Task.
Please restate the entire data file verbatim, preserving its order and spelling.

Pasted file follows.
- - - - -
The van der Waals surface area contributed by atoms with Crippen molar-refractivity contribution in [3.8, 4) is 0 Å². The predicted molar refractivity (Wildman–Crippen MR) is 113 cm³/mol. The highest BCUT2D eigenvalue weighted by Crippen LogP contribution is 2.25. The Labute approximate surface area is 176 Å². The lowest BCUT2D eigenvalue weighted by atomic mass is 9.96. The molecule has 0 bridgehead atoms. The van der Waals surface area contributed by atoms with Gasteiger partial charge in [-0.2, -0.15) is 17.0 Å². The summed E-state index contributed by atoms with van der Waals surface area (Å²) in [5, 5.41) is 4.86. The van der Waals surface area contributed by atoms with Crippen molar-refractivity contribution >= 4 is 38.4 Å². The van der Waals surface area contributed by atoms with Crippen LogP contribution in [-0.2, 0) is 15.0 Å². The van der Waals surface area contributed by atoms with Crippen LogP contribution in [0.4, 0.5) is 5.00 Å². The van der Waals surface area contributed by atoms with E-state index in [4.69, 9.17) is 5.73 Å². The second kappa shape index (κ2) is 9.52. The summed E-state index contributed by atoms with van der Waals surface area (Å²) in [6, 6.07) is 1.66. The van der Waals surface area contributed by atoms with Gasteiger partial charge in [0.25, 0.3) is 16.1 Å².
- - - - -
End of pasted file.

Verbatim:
The van der Waals surface area contributed by atoms with Crippen molar-refractivity contribution in [3.8, 4) is 0 Å². The predicted molar refractivity (Wildman–Crippen MR) is 113 cm³/mol. The highest BCUT2D eigenvalue weighted by Crippen LogP contribution is 2.25. The Labute approximate surface area is 176 Å². The lowest BCUT2D eigenvalue weighted by atomic mass is 9.96. The molecule has 0 bridgehead atoms. The van der Waals surface area contributed by atoms with Gasteiger partial charge in [-0.2, -0.15) is 17.0 Å². The summed E-state index contributed by atoms with van der Waals surface area (Å²) in [5, 5.41) is 4.86. The van der Waals surface area contributed by atoms with Crippen molar-refractivity contribution >= 4 is 38.4 Å². The van der Waals surface area contributed by atoms with Crippen LogP contribution in [-0.2, 0) is 15.0 Å². The van der Waals surface area contributed by atoms with Crippen LogP contribution in [0.4, 0.5) is 5.00 Å². The van der Waals surface area contributed by atoms with E-state index in [4.69, 9.17) is 5.73 Å². The second kappa shape index (κ2) is 9.52. The summed E-state index contributed by atoms with van der Waals surface area (Å²) in [6, 6.07) is 1.66. The van der Waals surface area contributed by atoms with Gasteiger partial charge in [0.25, 0.3) is 16.1 Å².